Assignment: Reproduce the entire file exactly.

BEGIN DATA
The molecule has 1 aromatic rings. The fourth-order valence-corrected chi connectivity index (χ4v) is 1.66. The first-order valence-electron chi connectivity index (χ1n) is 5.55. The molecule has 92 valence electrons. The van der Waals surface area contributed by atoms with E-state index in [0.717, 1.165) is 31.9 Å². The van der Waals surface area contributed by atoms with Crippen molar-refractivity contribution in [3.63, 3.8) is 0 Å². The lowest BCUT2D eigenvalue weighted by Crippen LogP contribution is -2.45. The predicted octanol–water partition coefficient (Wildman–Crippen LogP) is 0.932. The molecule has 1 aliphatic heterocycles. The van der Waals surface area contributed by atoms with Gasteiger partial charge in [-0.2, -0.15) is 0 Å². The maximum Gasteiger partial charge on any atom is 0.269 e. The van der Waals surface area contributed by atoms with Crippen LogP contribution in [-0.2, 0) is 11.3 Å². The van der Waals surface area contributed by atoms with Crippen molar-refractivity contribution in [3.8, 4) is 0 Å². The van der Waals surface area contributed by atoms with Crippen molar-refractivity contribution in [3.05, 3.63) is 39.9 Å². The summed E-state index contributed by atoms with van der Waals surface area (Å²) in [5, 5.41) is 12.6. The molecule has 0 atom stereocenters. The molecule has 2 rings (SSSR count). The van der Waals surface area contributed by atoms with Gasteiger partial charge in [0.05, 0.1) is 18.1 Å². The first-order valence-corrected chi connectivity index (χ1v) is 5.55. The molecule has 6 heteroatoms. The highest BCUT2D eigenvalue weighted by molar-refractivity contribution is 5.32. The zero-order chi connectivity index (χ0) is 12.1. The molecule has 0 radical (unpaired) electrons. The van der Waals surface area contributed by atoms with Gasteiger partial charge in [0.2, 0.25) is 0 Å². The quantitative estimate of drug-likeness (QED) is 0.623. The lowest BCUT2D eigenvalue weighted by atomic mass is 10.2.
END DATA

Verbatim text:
The molecule has 1 aromatic rings. The fourth-order valence-corrected chi connectivity index (χ4v) is 1.66. The first-order valence-electron chi connectivity index (χ1n) is 5.55. The molecule has 92 valence electrons. The van der Waals surface area contributed by atoms with E-state index in [0.717, 1.165) is 31.9 Å². The van der Waals surface area contributed by atoms with Crippen molar-refractivity contribution in [3.63, 3.8) is 0 Å². The lowest BCUT2D eigenvalue weighted by Crippen LogP contribution is -2.45. The predicted octanol–water partition coefficient (Wildman–Crippen LogP) is 0.932. The molecule has 1 aliphatic heterocycles. The van der Waals surface area contributed by atoms with Gasteiger partial charge in [-0.2, -0.15) is 0 Å². The maximum Gasteiger partial charge on any atom is 0.269 e. The van der Waals surface area contributed by atoms with Crippen LogP contribution in [-0.2, 0) is 11.3 Å². The van der Waals surface area contributed by atoms with Crippen molar-refractivity contribution in [3.8, 4) is 0 Å². The van der Waals surface area contributed by atoms with Crippen molar-refractivity contribution in [3.05, 3.63) is 39.9 Å². The summed E-state index contributed by atoms with van der Waals surface area (Å²) in [5, 5.41) is 12.6. The molecule has 0 atom stereocenters. The molecule has 2 rings (SSSR count). The van der Waals surface area contributed by atoms with Gasteiger partial charge in [0.05, 0.1) is 18.1 Å². The first-order valence-corrected chi connectivity index (χ1v) is 5.55. The molecule has 6 heteroatoms. The highest BCUT2D eigenvalue weighted by molar-refractivity contribution is 5.32. The zero-order chi connectivity index (χ0) is 12.1. The molecule has 0 radical (unpaired) electrons. The van der Waals surface area contributed by atoms with Gasteiger partial charge in [0.2, 0.25) is 0 Å². The quantitative estimate of drug-likeness (QED) is 0.623. The lowest BCUT2D eigenvalue weighted by atomic mass is 10.2.